This paper looks at the current state of women’s representation in elected office, what barriers to holding political office women face, and what can be done to make progress toward gender parity.
"Women comprise roughly one-half of the U.S. population and one-half of American law students. But, less than one-third of state judges are women. In some states, women are underrepresented on the bench by a ratio of one woman on the bench for every four women in the state. Not a single state has as many women judges as it does men."
“Consistent with women adopting legislative strategies of exerting high effort, consensus building, and issue specialization, we find conditions under which women are more effective lawmakers than their male counterparts.”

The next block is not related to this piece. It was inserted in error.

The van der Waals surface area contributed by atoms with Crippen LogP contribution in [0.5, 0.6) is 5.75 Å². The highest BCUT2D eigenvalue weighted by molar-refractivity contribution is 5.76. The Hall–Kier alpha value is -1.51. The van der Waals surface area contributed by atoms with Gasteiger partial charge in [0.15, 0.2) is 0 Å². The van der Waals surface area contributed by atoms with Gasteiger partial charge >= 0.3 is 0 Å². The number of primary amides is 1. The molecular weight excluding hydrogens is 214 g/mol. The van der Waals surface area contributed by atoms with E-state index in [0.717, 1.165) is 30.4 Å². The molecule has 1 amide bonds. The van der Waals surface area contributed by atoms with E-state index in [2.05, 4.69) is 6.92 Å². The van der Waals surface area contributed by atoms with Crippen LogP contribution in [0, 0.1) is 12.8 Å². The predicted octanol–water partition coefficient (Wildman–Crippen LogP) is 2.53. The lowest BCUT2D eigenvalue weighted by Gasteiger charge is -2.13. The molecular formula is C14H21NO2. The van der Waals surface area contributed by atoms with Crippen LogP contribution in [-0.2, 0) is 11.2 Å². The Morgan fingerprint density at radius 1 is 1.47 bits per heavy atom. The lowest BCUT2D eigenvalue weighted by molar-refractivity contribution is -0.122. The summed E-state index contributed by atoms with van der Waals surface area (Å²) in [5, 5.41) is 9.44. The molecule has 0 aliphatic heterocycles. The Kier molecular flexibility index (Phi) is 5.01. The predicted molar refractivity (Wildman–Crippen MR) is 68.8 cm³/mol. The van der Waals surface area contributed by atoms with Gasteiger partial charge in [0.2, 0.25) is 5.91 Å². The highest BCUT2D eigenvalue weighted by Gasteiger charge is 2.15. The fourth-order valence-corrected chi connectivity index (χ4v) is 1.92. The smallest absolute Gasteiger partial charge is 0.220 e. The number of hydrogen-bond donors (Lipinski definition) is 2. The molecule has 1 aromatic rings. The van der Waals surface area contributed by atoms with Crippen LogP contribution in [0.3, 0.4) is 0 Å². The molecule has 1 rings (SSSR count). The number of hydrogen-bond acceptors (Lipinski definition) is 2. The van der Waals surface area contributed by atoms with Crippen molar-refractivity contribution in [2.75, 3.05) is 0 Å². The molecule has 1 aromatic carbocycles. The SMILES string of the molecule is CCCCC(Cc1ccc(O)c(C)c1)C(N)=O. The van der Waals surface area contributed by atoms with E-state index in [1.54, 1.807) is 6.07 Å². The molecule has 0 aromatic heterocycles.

“Study after study finds that, when women run for office, they perform just as well as their male counterparts. … We argue that the fundamental reason for women’s under-representation is that they do not run for office.”
This text “argues the Constitution’s minimum age qualifications serve an important egalitarian function for women.” Included are statistics on candidate’s average age of entry into office by gender, as well as how having children affects this age.
“Extensive research shows that when women run for office – at any level – they perform just as well as men. Yet women remain severely under-represented in our political institutions. Thus, the question that merits investigation is why so few women decide to run.”